CST debate: Health experts disagree on treatment's value
"In 18 years of practice, I haven't worked with a single client that didn't benefit from the therapy."
Angel Phillips, shown here with a patient
Craniosacral therapy is a gentle modality with light touches applied to the skull and spine.
Angel Phillips, a certified craniosacral therapist and instructor in Minneapolis, says the soft palpations, administered by the practitioner, manipulate the layers of connective tissue and fluid — called the craniosacral system — and eases the movement of the fluid through the spinal cord.
She says she has seen its healing powers, which help the central nervous system's performance, overall body pain and mobility. Regardless of scientific evidence, or the lack thereof, Phillips believes the proof of CST's efficacy is in the testimonials of her patients.
"In 18 years of practice, I haven't worked with a single client that didn't benefit from the therapy," she says.
Phillips' highly rated practice, Blessing Way Bodywork, specializes in therapy for pregnant mothers, infants and children.
She says clients see her for a variety of reasons, including headaches, back pain, digestive disorders, fertility issues and even children struggling with Attention Deficit Disorder or autism. "It's very effective," she says. "The testimonials given by my clients attest to it."
Because of her experiences, Phillips has a hard time believing CST is nothing more than a placebo.
She says one of her clients has a 4-month-old daughter who used to be fussy and cried most of the time. When the baby came in for her second treatment, Phillips says the father happily reported that his daughter was happier and more relaxed.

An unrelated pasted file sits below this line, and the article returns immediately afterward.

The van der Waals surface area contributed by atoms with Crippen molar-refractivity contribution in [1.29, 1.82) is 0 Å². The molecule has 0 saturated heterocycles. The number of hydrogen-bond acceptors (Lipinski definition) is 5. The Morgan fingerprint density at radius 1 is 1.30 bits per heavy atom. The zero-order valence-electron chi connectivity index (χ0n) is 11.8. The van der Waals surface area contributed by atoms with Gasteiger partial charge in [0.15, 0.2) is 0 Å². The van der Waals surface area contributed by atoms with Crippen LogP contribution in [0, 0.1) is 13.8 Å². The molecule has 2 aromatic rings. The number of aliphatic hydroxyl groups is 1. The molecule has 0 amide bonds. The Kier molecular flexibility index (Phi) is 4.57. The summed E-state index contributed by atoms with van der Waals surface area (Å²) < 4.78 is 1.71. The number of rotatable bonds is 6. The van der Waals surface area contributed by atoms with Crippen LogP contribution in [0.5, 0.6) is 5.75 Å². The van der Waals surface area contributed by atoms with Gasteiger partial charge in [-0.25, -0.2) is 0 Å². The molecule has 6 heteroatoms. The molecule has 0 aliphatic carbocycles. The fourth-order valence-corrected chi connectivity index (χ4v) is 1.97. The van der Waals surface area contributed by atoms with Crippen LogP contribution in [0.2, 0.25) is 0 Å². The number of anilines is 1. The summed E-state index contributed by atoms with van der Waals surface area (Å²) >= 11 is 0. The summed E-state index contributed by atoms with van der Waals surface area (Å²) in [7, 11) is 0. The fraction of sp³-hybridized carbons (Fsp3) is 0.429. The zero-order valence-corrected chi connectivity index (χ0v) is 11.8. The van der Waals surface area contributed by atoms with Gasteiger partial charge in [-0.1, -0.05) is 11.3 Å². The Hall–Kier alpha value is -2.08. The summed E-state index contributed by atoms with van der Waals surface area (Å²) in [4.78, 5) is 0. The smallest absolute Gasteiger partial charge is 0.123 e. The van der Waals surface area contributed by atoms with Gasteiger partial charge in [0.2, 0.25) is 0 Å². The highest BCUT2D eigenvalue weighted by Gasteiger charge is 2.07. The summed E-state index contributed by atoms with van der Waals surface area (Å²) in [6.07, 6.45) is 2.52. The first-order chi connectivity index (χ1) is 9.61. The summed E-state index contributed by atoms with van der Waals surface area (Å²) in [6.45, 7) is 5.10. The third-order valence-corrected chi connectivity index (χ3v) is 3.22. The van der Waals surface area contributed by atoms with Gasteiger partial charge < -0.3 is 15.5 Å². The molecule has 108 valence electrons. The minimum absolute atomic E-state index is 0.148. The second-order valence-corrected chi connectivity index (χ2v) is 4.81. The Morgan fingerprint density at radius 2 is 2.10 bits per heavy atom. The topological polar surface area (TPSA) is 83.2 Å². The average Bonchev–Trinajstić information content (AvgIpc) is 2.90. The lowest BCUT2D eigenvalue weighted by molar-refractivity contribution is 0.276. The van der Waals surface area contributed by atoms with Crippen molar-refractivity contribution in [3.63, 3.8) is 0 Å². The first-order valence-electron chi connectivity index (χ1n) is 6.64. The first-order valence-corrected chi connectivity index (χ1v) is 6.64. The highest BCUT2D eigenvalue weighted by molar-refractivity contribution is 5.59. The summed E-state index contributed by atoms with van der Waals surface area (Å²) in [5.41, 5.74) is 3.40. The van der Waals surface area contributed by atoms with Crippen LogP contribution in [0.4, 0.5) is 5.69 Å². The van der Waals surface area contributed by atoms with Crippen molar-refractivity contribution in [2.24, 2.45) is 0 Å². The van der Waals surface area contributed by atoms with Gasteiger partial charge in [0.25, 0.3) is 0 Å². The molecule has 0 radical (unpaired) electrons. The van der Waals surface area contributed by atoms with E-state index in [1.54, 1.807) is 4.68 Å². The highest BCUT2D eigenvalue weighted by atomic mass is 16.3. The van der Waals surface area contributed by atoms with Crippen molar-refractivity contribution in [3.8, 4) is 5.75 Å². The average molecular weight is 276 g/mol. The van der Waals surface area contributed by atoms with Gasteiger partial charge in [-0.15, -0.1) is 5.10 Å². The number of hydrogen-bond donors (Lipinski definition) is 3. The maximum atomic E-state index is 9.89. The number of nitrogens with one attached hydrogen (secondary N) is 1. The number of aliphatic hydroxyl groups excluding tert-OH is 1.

"Anyone who doesn't think it really works has likely never experienced CST," she says.
Steve E. Hartman, a professor who specializes in alternative medicine, says CST is scientifically groundless.
"It's one of the many imaginary treatments masquerading under the euphemism of alternative health care," says Hartman, who has taught gross anatomy at the University of New England's College of Osteopathic Medicine in Biddeford, Maine, since 1986.
Hartman says other than testimonials, CST practitioners offer no scientific evidence explaining the biology behind the treatment, nor can they produce evidence the procedure actually helps.
"In rational discourse, it's understood those making extraordinary claims carry the burden of proof," he says. "If I tell you there's a rhinoceros in the woods behind my house, it would be my job to show evidence, not yours to prove me wrong."
Hartman says, despite no proof of CST's efficacy, people still seek it out. He attributes this to practitioners' claims to heal anything from headaches to learning disorders. "Some are drawn to it because other science-based treatments were unsuccessful."
He adds when health improvements follow CST, it's probably a placebo effect, meaning patients may conclude the treatment has been effective because they believe it to be true.
"I'm not sure whether infants can experience placebo effects," Hartman says. "But parents may see immediate results because they want to — not because the treatment had a direct effect."
Hartman's published several articles on the topic of CST in Scientific Review of Alternative Medicine and says there hasn't been any peer-reviewed retorts to his conclusions. "It's a belief system, not a medicine," Hartman says.